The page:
When he first came to my house, he was antsy to start his work, a bit of a booger for the first 20 minutes (from catch into the ride). He'd jig around, ants-in-his-pants, and then half way through the walk, he'd finally relax a bit.

Then one ride in the howling winds, he decided to take off in the arena between halter off and bridle on. Off he went, in a flash. I pushed him around with the longe whip, made his life generally difficult, and found he LOVES to rollback, butt facing me. No, sirreee doodeedah, that sh!t ain't happenin' here, MisterMan. Chase Chase Chase, ease up the body pressure, and as soon as he'd give two eyes, I'd back away and walk off. After the third time one evening, he gave up. I rode a little while, (5 minutes or less), just long enough to prove I am BossMare, and called i quits.

The next ride, he was a turd to start yet again. "I'm not playing this game!", I called out. After two eyes facing up, I hopped on. By the third ride, I had a plan - longed him in the Side Reins. his ears flipped wildly, eyes wrinkled up tight. He *knew* then I meant business, and I wasn't playing a gallop-game anymore. Not only is his running disrespectful, it's dangerous. After the longe session, I took all his head tack off, and haltered him. Boss gave me the most bewildered look, as if he didn't understand quite why I wasn't going to ride. "That's enough for today. Let's see what I have tomorrow to ride."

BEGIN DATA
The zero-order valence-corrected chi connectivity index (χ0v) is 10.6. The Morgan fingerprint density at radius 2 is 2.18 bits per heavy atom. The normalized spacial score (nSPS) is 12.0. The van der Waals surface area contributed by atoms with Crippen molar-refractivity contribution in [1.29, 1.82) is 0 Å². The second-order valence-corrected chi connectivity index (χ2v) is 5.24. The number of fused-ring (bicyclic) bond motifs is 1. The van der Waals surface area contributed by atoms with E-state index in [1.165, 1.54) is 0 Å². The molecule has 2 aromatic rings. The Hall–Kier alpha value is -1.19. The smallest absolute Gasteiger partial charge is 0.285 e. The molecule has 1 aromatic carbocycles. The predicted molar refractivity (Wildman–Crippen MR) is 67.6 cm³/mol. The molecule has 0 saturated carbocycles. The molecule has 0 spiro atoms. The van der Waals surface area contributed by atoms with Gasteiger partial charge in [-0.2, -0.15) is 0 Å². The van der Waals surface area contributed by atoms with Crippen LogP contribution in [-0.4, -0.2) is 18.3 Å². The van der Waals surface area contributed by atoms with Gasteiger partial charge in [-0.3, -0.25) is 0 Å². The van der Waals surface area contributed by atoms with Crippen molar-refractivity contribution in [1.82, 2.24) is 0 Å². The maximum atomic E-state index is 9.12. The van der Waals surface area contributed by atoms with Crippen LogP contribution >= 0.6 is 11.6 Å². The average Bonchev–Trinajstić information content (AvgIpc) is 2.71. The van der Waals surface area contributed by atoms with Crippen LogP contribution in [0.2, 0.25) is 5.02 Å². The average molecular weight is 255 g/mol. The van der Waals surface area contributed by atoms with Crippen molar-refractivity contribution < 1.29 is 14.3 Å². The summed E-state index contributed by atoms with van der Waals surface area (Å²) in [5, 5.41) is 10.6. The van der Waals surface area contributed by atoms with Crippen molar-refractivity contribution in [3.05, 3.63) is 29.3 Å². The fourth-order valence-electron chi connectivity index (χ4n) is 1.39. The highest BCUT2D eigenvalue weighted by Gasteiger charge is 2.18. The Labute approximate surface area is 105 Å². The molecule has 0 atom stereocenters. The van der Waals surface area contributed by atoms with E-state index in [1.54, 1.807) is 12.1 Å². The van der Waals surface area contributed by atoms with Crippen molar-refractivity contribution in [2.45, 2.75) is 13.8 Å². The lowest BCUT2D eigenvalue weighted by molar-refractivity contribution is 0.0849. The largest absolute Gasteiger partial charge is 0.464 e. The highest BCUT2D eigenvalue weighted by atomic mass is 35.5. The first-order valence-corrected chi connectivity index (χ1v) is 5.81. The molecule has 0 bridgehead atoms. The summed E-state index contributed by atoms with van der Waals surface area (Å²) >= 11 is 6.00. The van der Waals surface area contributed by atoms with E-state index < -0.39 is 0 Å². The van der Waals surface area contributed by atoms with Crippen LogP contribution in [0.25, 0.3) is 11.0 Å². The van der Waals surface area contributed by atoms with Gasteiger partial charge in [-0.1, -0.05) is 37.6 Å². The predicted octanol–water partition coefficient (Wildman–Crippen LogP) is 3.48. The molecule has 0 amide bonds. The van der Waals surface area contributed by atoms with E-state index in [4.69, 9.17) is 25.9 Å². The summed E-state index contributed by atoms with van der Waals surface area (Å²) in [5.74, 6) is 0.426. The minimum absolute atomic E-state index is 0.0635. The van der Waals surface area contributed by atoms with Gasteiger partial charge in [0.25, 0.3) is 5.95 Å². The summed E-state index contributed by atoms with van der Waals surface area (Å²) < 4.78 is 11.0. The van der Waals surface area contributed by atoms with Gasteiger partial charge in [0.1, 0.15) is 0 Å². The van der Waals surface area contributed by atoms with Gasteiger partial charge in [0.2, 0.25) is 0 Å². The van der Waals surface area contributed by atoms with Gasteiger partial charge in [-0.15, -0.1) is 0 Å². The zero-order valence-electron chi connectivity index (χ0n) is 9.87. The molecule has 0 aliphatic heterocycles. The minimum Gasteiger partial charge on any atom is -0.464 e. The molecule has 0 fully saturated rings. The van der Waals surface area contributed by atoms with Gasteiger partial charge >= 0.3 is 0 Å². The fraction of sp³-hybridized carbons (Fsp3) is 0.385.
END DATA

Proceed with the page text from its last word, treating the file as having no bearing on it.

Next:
Thursday, I longed him in the halter for 10 minutes to start. He was wild for only a circle or two, and then settled right down. Interesting .... The ride? It was great. I found a few holes in my riding ability, and checked with Samantha over them. She reminded me that I need to use my outside rein for good turns and bending.